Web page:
As I sat through George Osborne’s Comprehensive Spending Review in the Commons today, I was reminded of a remark made by a senior Labour party official last night. “The spending review is going to help us,” he told me. “It’ll get people out to vote.”
I wasn’t so sure – and I’m still not. Where I live in Bow, until tonight, it’s been almost a campaign-free zone. I’d had one leaflet delivered through my door – from the Lib Dems – and that was it. I’d guess that most around here hadn’t even known there was an election taking place.
Then Ken Livingstone, in his pre-Maltese period, entered the fray – a move that, ironically, could have helped Labour because it attracted the attention of BBC London and other national media.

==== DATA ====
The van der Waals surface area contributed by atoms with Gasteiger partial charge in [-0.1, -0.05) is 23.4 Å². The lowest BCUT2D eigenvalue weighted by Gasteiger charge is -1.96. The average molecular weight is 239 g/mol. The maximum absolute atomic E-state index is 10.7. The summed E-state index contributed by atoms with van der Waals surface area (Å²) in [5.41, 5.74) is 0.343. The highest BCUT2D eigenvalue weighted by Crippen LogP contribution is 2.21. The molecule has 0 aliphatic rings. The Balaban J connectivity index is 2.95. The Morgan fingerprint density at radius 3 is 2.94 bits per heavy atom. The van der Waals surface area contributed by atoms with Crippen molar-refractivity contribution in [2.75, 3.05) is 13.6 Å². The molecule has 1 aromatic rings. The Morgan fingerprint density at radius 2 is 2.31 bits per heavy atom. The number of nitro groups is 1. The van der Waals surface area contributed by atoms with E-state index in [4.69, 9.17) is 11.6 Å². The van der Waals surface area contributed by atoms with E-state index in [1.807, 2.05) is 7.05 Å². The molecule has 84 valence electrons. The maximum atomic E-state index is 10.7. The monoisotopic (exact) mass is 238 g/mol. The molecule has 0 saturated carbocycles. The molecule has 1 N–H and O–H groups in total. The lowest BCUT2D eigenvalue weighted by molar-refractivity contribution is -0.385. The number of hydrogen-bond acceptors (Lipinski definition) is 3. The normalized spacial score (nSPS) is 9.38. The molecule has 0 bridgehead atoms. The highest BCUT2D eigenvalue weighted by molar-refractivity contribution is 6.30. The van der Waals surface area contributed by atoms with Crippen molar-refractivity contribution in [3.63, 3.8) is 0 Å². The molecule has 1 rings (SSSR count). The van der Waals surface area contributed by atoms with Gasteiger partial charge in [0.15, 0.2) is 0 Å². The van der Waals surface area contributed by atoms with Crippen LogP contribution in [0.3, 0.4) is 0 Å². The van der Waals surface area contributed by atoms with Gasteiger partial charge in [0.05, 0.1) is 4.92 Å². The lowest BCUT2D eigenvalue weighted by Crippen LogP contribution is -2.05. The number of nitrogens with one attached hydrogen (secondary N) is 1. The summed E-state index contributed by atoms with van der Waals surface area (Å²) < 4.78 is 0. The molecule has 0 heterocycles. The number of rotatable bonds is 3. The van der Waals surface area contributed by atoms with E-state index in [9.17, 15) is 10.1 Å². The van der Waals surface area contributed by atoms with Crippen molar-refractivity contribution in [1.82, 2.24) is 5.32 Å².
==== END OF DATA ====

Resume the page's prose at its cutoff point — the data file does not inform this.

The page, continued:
And tonight, as I walked back from the Tube, I even saw ACTUAL CAMPAIGNERS. Labour ones. At 9pm, delivering leaflets. And leaflets that have an edge – ones that try to invoke the spirit of anti-Galloway.
Here’s one side:
And here’s the other:
They are leaflets that insinuate without any right of reply. Allowable, but just about I’d say.
And here’s the Lib Dem leaflet that also dropped on my doormat this evening.
Will they be enough? Who knows?
Today’s Coalition spending review announced a revolution in local government. Councils, even corrupt and badly run ones, will have far more powers over how to spend our money. That means even more power to a directly elected mayor.
So to anyone who moans about bin collections, extortionate council taxes, cowboy council home repairs, dog mess, graffiti, broken pavements, litter, missing recycling bags, soaring service charges, lack of police, or dodgy local politicians: you have a responsibility to spend just two minutes registering a vote.